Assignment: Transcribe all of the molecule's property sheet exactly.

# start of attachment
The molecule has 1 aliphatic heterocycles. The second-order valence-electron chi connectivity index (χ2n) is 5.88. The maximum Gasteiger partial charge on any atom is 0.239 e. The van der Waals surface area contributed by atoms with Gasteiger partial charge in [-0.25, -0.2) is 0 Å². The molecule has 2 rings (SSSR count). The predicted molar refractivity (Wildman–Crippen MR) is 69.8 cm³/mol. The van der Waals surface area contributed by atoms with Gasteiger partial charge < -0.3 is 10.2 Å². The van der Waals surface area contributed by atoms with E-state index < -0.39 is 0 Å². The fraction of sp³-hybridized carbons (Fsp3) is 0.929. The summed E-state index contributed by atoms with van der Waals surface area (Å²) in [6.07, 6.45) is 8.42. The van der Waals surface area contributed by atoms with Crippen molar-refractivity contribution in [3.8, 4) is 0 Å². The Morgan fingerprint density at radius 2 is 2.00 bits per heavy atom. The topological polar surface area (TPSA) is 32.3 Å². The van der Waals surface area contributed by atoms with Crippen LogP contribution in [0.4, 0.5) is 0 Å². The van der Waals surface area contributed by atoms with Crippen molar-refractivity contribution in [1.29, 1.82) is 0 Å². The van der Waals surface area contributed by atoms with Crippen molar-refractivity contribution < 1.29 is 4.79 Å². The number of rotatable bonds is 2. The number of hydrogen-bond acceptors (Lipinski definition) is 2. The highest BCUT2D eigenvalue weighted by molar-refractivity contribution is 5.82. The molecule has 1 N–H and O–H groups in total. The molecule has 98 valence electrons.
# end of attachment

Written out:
The molecule has 1 aliphatic heterocycles. The second-order valence-electron chi connectivity index (χ2n) is 5.88. The maximum Gasteiger partial charge on any atom is 0.239 e. The van der Waals surface area contributed by atoms with Gasteiger partial charge in [-0.25, -0.2) is 0 Å². The molecule has 2 rings (SSSR count). The predicted molar refractivity (Wildman–Crippen MR) is 69.8 cm³/mol. The van der Waals surface area contributed by atoms with Gasteiger partial charge < -0.3 is 10.2 Å². The van der Waals surface area contributed by atoms with E-state index < -0.39 is 0 Å². The fraction of sp³-hybridized carbons (Fsp3) is 0.929. The summed E-state index contributed by atoms with van der Waals surface area (Å²) in [6.07, 6.45) is 8.42. The van der Waals surface area contributed by atoms with Crippen molar-refractivity contribution in [3.8, 4) is 0 Å². The Morgan fingerprint density at radius 2 is 2.00 bits per heavy atom. The topological polar surface area (TPSA) is 32.3 Å². The van der Waals surface area contributed by atoms with Crippen LogP contribution in [0.4, 0.5) is 0 Å². The van der Waals surface area contributed by atoms with Crippen molar-refractivity contribution in [1.29, 1.82) is 0 Å². The van der Waals surface area contributed by atoms with Crippen molar-refractivity contribution < 1.29 is 4.79 Å². The number of rotatable bonds is 2. The number of hydrogen-bond acceptors (Lipinski definition) is 2. The highest BCUT2D eigenvalue weighted by molar-refractivity contribution is 5.82. The molecule has 1 N–H and O–H groups in total. The molecule has 98 valence electrons.